The Berlin Glass
A long time ago, Vikings in Scandinavian countries used to live in mud huts where they struggled to get both light and heat. If they punched a hole in the wall to let the bright daylight come in, the hut would go freezing cold. But if they blocked the opening to stay warm, they had to sit in the dark. The advent of industrial revolution solved the problem. ‘Glass’ was invented that made it possible to have both brightness and warmth. Unfortunately, over the centuries, the industrial revolution also ended up triggering bigger problems than the ones faced by Vikings. Today, people work more, live less. The digital age industry has strived to address the ‘physical’ work-life balance problem with somewhat flexible hours and five-day work weeks. But still, the fiercely competitive world of survival makes it very difficult for professionals to keep ‘mentally’ switching on and off between work place and home.
Result, nature is back with a deadlier version of the light and heat problem! The intellectual stimulation at work ushers brightness, but the professional relationships are generally cold. Home, on the other hand, carries warmth of the close ones—but let’s face it—after energy being sapped out at work, how many of us are able to enthuse excitement at home?! So, now, which invention shall we await that can bring both brightness and warmth together again??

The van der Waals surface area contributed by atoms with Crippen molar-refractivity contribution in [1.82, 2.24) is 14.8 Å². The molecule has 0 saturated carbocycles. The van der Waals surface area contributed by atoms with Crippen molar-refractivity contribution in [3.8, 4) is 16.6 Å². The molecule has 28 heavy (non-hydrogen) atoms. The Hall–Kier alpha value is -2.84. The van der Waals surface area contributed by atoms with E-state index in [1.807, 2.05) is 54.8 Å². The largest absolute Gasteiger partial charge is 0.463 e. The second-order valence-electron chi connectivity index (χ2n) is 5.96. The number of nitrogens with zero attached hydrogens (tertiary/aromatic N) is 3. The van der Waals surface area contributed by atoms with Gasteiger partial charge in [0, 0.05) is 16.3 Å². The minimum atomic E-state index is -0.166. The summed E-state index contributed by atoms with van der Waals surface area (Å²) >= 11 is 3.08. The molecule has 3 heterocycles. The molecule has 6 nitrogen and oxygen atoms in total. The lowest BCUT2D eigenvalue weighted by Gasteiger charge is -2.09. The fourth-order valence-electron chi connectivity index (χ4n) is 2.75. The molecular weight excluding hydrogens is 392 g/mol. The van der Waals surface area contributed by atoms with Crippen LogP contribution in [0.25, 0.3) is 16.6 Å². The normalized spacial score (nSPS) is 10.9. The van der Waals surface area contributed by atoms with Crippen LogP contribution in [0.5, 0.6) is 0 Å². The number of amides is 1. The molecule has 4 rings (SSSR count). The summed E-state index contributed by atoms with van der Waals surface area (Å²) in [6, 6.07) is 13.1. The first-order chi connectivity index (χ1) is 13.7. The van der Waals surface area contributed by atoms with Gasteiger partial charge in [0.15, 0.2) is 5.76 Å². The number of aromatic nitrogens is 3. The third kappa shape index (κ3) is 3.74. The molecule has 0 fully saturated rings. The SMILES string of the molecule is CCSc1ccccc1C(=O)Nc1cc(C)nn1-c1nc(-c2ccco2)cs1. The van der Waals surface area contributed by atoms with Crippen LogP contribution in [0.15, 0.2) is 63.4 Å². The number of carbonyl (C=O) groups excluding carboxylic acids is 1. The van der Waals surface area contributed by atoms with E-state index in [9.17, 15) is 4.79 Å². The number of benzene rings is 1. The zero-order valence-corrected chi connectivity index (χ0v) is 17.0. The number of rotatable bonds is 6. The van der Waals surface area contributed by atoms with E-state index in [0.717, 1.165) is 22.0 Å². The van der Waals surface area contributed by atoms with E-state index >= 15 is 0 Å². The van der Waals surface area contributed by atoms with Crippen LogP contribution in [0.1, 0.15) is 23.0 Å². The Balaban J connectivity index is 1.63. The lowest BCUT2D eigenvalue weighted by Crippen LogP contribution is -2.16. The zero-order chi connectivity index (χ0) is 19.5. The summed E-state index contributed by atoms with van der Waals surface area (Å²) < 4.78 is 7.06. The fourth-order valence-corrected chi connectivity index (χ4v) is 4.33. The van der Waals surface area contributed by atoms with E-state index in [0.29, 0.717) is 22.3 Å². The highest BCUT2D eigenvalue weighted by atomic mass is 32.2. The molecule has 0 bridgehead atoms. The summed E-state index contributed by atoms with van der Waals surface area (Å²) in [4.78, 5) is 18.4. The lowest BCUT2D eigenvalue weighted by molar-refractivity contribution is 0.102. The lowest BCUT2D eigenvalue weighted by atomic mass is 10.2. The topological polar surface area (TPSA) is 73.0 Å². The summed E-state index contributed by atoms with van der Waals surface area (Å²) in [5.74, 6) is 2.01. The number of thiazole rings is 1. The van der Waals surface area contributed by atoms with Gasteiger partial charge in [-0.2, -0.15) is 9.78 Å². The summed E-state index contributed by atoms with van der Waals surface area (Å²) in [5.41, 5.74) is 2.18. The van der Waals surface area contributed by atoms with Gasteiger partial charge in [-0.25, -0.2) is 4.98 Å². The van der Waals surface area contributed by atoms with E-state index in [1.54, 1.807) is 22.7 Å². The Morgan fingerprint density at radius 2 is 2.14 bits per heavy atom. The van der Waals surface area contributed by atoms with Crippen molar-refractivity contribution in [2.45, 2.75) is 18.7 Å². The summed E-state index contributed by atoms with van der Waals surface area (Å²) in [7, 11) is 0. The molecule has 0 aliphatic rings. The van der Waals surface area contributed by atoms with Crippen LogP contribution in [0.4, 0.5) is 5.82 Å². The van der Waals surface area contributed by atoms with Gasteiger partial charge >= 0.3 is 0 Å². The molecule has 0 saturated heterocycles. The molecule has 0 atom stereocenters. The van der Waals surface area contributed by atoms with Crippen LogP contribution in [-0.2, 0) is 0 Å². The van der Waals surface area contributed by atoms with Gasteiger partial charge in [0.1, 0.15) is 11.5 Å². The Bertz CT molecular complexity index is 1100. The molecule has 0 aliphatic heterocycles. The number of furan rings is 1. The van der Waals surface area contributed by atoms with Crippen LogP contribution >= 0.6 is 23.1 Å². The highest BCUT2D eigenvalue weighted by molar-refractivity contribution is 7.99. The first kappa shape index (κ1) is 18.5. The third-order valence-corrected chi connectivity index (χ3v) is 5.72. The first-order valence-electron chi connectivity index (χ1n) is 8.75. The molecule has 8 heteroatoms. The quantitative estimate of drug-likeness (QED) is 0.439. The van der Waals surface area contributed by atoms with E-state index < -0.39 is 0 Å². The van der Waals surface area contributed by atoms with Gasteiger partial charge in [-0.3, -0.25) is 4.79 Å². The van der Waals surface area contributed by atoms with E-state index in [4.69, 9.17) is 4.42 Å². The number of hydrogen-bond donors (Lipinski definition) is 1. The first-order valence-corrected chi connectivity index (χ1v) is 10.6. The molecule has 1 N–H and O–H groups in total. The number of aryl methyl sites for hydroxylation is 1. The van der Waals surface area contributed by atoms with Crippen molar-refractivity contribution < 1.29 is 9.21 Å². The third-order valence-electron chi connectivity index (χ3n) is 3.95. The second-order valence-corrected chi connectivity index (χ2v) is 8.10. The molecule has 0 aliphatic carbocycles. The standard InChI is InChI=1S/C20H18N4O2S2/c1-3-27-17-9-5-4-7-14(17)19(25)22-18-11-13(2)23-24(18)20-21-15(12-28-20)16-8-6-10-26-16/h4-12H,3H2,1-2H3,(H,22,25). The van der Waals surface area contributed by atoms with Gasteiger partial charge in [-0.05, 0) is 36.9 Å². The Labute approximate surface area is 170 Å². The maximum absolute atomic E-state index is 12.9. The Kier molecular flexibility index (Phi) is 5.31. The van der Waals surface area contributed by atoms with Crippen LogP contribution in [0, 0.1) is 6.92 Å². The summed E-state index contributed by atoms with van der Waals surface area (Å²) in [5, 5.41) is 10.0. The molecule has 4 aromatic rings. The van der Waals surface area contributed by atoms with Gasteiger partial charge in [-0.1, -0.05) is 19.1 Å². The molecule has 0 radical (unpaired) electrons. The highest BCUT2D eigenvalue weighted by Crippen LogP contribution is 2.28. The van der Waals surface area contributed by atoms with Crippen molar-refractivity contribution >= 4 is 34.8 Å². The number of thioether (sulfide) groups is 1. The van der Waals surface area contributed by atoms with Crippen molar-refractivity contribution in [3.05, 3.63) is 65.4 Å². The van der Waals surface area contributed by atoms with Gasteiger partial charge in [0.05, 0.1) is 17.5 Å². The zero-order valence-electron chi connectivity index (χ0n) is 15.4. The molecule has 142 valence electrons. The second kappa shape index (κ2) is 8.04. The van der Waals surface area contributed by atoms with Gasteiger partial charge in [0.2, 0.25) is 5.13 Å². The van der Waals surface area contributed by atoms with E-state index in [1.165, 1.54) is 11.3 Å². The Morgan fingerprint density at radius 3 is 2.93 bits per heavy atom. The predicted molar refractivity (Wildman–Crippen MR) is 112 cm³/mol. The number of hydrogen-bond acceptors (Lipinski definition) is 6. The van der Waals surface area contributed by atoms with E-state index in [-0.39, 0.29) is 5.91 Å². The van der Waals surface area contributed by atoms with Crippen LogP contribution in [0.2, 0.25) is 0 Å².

Well I am no inventor, but CEO’s job does expose one to some diagnostic tools. Logic dictates that one should drill down to the roots. Since the whole mess seems to have been triggered by the invention of ‘Glass’, the solution, therefore, also must lie in getting rid of it! The ‘mental’ glass wall that separates the two worlds—professional and personal—needs to be hammered down like the Berlin Wall!
Once the glass obstacle collapses, it’s possible for an individual to accomplish a seamless flow of lifestyles between the twin worlds. In a borderless world, professionals would bring home the ‘intellectual’ stimulation from work place and share it with their family members, thereby brightening the dull home environment. Then the same professionals would leave their homes with a box of ‘warm spirit’ for cheerful spreading and nurturing of closer relationships at work place.
And when the dividing line itself between the twin worlds vanishes, where is the question of work-life balance? Sure, bringing down the glass wall separating brightness and warmth is a lot of effort; centuries-old fortified structures don’t come down that easily for an ordinary professional. Fortunately for us, the readers here are no ordinary professionals, are we?